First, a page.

Wanting A Miracle

Reading the Bible reveals that there were limited times when God did miracles. Those are the moments when he broke into history and did something beyond scientific explanation. He started with them at the creation. Moses and Joshua performed miracles as well as the prophets Elijah and Elisha. Jesus brought miracles, and so did his closest followers in the book of Acts. The rest of the Bible contains little miraculous activity. Abraham, Job, King David, Solomon, and John the Immerser did not perform a single one.

In those sections of the Bible without a miracle, God relied primarily on one thing: People. He invited people to do his mighty work. Through circumstances and situations, he put people into the place where they had to act to bring about his will. He used natural means through ordinary people.

One of my favorite Biblical examples of this is the story of Esther. Nowhere in the book is the name of God mentioned, and yet we see his handiwork all over the place. No one performs a miracle, and yet the circumstances seem almost miraculous. God has people in places where they can be used for his glory if they allow him to work through them. When people are open to his leading like that, there are surprising results.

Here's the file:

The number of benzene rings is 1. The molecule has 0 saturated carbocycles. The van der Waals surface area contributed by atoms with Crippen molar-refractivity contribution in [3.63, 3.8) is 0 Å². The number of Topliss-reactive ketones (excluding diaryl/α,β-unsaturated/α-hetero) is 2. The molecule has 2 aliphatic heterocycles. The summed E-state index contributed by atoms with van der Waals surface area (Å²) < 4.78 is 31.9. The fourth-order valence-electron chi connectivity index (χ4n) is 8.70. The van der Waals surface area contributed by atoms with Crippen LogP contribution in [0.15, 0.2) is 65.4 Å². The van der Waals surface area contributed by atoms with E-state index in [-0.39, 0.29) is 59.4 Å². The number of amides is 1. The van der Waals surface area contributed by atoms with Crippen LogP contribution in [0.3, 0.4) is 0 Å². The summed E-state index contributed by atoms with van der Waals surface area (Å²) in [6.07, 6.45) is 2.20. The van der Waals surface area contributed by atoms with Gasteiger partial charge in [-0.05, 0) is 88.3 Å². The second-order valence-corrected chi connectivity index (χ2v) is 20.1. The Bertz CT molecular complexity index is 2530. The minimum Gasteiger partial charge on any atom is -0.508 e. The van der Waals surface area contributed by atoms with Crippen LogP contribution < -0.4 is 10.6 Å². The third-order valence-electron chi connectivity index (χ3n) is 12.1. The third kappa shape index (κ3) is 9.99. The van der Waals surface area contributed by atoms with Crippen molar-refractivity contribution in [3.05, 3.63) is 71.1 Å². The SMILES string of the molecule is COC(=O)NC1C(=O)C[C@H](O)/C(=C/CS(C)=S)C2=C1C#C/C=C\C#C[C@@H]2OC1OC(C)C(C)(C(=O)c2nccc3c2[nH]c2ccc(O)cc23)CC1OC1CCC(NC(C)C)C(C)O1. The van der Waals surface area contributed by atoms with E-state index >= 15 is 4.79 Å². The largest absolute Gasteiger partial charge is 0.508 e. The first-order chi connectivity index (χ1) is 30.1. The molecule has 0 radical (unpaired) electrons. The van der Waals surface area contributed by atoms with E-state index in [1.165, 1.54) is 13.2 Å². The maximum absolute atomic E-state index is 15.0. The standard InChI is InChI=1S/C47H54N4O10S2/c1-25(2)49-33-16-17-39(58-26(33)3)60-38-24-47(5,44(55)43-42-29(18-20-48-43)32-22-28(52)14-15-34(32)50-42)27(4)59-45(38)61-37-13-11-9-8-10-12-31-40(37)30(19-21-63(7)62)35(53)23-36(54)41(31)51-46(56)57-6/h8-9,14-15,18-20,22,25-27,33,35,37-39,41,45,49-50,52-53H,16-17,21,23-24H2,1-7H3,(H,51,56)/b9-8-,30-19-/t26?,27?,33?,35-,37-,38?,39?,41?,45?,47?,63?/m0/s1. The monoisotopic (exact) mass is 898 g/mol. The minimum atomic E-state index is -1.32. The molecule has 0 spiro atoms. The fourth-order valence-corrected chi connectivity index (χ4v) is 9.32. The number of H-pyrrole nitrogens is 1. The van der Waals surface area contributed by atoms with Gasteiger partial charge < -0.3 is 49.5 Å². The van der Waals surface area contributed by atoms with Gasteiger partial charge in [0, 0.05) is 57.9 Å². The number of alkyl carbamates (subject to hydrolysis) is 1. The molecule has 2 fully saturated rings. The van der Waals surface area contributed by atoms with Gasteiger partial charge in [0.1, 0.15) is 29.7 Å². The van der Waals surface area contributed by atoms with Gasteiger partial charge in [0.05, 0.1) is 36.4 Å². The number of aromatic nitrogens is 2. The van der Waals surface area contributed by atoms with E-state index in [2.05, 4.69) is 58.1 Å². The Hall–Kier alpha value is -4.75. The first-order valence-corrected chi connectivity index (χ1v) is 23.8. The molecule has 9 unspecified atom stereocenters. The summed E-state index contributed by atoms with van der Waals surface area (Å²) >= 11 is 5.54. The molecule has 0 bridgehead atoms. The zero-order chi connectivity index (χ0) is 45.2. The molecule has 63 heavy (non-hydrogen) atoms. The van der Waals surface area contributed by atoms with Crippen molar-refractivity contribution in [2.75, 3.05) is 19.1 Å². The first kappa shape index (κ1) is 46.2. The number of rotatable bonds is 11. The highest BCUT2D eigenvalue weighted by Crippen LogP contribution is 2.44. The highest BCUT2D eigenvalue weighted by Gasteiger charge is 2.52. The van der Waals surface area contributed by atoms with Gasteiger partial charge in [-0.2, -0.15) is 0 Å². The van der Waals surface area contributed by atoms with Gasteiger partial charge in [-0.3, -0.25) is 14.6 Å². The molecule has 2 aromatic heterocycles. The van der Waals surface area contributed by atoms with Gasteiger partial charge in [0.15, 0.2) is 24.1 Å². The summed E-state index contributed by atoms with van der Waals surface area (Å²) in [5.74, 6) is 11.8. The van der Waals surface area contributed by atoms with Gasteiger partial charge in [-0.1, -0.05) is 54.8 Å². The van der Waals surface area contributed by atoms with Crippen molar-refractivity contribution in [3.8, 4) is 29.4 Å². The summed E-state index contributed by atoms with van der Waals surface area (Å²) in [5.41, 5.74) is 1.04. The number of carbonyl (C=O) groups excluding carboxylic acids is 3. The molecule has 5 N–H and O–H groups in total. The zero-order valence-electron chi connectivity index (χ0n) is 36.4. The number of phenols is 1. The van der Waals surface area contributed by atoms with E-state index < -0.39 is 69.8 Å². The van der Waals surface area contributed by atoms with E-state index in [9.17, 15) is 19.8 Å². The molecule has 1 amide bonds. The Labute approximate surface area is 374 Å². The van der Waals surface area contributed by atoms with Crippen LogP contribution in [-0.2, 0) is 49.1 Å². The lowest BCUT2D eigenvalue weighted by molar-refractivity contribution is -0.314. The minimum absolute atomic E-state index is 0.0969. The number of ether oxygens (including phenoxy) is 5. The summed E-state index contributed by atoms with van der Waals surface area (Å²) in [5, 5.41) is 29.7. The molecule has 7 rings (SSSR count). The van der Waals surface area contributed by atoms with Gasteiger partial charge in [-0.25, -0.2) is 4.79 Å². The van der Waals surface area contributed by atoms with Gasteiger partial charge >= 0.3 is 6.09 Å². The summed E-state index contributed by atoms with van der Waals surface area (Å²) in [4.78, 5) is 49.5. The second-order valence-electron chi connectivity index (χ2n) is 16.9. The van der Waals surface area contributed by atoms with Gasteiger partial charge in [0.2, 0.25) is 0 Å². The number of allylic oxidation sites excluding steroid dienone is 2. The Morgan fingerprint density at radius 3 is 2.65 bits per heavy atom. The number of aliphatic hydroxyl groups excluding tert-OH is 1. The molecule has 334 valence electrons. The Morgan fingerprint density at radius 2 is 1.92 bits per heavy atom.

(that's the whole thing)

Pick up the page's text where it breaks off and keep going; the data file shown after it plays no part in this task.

Some of you have been wanting a miracle. You have wanted God to break into your world and do something beyond explanation. You desire to see his mighty work in your life and the lives of those around you. And yet, no miracle has come to you.

Perhaps God just needs someone to act. He has the right people in the correct places, but they are resistant. For whatever reason, like their selfish pursuits, they have ignored the call of God upon their lives.

I wonder if that might be true for you as well. God may not bring a miracle into your life; instead, he may use you to be someone else’s answer to prayer. Is it possible that he has you in a place where you could be a blessing to someone else? Could you be the person who becomes God’s miracle to someone else?

You will never know the amount of good you can do for the kingdom of God, until you do something.

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